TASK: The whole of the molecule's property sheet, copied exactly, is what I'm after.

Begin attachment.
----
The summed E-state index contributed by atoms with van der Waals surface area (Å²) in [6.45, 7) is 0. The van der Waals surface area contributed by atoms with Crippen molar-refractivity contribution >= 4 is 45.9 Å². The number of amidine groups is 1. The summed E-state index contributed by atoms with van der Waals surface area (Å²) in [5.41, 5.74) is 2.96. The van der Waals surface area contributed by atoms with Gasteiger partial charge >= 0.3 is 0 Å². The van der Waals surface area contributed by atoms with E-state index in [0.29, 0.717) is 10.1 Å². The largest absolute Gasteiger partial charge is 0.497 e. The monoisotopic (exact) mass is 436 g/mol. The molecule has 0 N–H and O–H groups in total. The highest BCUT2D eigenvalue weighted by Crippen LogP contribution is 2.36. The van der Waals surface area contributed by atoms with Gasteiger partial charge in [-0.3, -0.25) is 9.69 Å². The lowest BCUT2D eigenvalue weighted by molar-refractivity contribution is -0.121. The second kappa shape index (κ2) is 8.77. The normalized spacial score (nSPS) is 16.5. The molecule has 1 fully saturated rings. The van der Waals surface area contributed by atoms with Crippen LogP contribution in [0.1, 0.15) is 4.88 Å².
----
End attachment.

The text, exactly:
The summed E-state index contributed by atoms with van der Waals surface area (Å²) in [6.45, 7) is 0. The van der Waals surface area contributed by atoms with Crippen molar-refractivity contribution >= 4 is 45.9 Å². The number of amidine groups is 1. The summed E-state index contributed by atoms with van der Waals surface area (Å²) in [5.41, 5.74) is 2.96. The van der Waals surface area contributed by atoms with Gasteiger partial charge >= 0.3 is 0 Å². The van der Waals surface area contributed by atoms with E-state index in [0.29, 0.717) is 10.1 Å². The largest absolute Gasteiger partial charge is 0.497 e. The monoisotopic (exact) mass is 436 g/mol. The molecule has 0 N–H and O–H groups in total. The highest BCUT2D eigenvalue weighted by Crippen LogP contribution is 2.36. The van der Waals surface area contributed by atoms with Gasteiger partial charge in [-0.3, -0.25) is 9.69 Å². The lowest BCUT2D eigenvalue weighted by molar-refractivity contribution is -0.121. The second kappa shape index (κ2) is 8.77. The normalized spacial score (nSPS) is 16.5. The molecule has 1 fully saturated rings. The van der Waals surface area contributed by atoms with Crippen LogP contribution in [0.1, 0.15) is 4.88 Å².